High Performance Tools For The
Hunter And Shooter.
I will admit I have been writing about scopes recently in the “higher priced” bracket. In a large sense they are very esoteric. Most optics sold today are below the $400 range. Many of them are not only useful but also reliable and enjoy very good optical performance. Nikon is among them.
I have not reviewed or evaluated Nikon’s optics in several years. I wish I could keep up with all there is out there now days, but it has become impossible. While doing this review, I brought up their website. They have really had their heads down, working at a fever pitch. I suggest you get the old PC out and take a look. I went through their “Spot On” ballistic software and was amazed at what they have accomplished. You simply enter the cartridge and bullet being used, and out comes the answer. It is available as well on all the new-fangled handhelds as well. I haven’t the real estate to go into it in depth here, but see for yourself. If you are a hunter, this stuff is gold!
The Prostaff 7 Rangefinder works well to 600 yards and gives you the incline angle to the target as well. Here it is shown next to Jacob’s phone, which is quite small as handhelds go nowadays. You can put Prostaff 7 in a pocket for easy carry in the field.
I found myself wishing that I could do a complete review of Nikon’s sporting optics. Unfortunately, that is not possible either. So I will have to stick to the matter at hand. Suffice it to say that this model is also available in 3x32mm and 3-9x40mm.
The P-223 BDC 600 scope has a 1-inch tube, quick ocular adjustment, open turrets, and an open dot reticle with smaller hashmarks between each open dot for elevation hold. It is a progressive reticle. I suppose that is my own terminology, so let me explain. Some reticles have hashmarks on the vertical and horizontal crosshairs that are all spaced evenly. For example, each might be 1 MOA or MIL apart, which I chose to call a static hashmark system. In a progressive hashmark system, each line or circle on the vertical crosshair is farther apart than the last one as you proceed from top to bottom. This is used to simulate the ballistic flight of some particular bullet at some particular velocity.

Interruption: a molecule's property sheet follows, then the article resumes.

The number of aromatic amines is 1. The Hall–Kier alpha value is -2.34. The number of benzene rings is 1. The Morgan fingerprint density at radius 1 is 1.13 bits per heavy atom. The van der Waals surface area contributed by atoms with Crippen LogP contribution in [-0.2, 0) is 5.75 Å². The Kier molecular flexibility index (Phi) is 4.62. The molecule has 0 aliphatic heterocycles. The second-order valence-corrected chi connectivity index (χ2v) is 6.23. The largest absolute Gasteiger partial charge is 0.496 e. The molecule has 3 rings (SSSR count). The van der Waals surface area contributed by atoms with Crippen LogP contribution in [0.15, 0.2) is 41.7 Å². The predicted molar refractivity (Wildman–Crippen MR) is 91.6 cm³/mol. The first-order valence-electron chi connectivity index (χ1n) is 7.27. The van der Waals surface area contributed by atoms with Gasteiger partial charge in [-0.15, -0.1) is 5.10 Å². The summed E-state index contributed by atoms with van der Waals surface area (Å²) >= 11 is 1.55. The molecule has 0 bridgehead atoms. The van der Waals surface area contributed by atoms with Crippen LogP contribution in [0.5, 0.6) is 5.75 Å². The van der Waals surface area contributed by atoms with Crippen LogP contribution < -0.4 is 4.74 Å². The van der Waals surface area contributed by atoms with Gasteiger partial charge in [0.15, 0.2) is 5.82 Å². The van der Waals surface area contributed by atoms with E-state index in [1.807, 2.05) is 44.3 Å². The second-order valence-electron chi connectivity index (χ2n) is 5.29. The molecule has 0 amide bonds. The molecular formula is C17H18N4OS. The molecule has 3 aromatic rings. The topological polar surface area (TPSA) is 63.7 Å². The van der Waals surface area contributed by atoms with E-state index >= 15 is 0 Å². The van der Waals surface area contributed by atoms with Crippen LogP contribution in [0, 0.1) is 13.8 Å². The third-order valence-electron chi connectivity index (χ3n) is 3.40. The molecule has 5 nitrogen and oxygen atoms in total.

The reticle in the P-223 was designed around a 55-grain, polymer-tipped bullet with a 3,240 fps velocity. However, don’t think it works for only that bullet. Nikon’s Spot On ballistic software allows you to enter any popular configuration of any manufacturer, case, bullet, etc. The software tells the shooter the range for each dot or hashmark of any of them. It will also allow you to change environmental conditions such as pressure and temperature, and gives you the incline to the target. To get it right, however, you need to use a chronograph to find the true velocity and a rangefinder to get the exact distance to expect a productive hit.
Zeroing the turret is simple and fast. Once in the bull at 100 yards, simply lift the turret, turn it to 100 yards, and then let it back down. From there, the BDC works for both the turret and the dot marks on the reticle.
The reticle is placed in the second focal plane. That has an advantage. Ranges are given for each dot at max power. But since the reticle is in the second focal plane, you can use the Spot On software to find the range each dot will hit at other powers. Using 6X instead of 12X, in this case, greatly extends the distance for each dot.
The fast optical adjustment makes focusing the reticle quick and easy. The power ring is a bit oversized, which makes it easy to manipulate as well. There is no cap on the turrets of this model. If you wish to use the BDC turret, you also don’t want to be slowed down by having to remove a cap. Find the range, turn the dial to that particular range, and fire. For even faster response, use the dots on the reticle. Some scope designers put numbers next to each dot. Nikon has not, which requires you to count down until the correct dot is found.